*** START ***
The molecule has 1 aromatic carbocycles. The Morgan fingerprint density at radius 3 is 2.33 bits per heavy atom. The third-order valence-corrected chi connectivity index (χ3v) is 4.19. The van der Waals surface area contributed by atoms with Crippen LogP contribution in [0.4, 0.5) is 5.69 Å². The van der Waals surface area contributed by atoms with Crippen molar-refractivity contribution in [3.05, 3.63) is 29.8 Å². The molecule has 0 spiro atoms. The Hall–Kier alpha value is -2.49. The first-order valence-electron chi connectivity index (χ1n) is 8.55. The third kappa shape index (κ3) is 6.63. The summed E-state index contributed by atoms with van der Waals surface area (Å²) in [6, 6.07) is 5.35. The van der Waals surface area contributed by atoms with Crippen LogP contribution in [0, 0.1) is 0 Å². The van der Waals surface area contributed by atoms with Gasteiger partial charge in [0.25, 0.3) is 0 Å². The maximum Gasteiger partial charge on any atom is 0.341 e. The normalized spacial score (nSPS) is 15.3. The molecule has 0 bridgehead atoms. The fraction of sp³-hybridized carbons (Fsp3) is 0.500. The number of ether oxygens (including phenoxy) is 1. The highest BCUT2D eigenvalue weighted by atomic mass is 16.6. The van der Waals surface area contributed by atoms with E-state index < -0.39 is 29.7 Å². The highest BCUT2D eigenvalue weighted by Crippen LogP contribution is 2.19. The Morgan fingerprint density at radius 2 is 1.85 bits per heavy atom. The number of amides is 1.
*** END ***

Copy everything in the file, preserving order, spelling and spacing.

The molecule has 1 aromatic carbocycles. The Morgan fingerprint density at radius 3 is 2.33 bits per heavy atom. The third-order valence-corrected chi connectivity index (χ3v) is 4.19. The van der Waals surface area contributed by atoms with Crippen LogP contribution in [0.4, 0.5) is 5.69 Å². The van der Waals surface area contributed by atoms with Crippen molar-refractivity contribution in [3.05, 3.63) is 29.8 Å². The molecule has 0 spiro atoms. The Hall–Kier alpha value is -2.49. The first-order valence-electron chi connectivity index (χ1n) is 8.55. The third kappa shape index (κ3) is 6.63. The summed E-state index contributed by atoms with van der Waals surface area (Å²) in [6, 6.07) is 5.35. The van der Waals surface area contributed by atoms with Crippen LogP contribution in [0, 0.1) is 0 Å². The van der Waals surface area contributed by atoms with Gasteiger partial charge in [0.25, 0.3) is 0 Å². The maximum Gasteiger partial charge on any atom is 0.341 e. The normalized spacial score (nSPS) is 15.3. The molecule has 0 bridgehead atoms. The fraction of sp³-hybridized carbons (Fsp3) is 0.500. The number of ether oxygens (including phenoxy) is 1. The highest BCUT2D eigenvalue weighted by atomic mass is 16.6. The van der Waals surface area contributed by atoms with E-state index < -0.39 is 29.7 Å². The highest BCUT2D eigenvalue weighted by Crippen LogP contribution is 2.19. The Morgan fingerprint density at radius 2 is 1.85 bits per heavy atom. The number of amides is 1.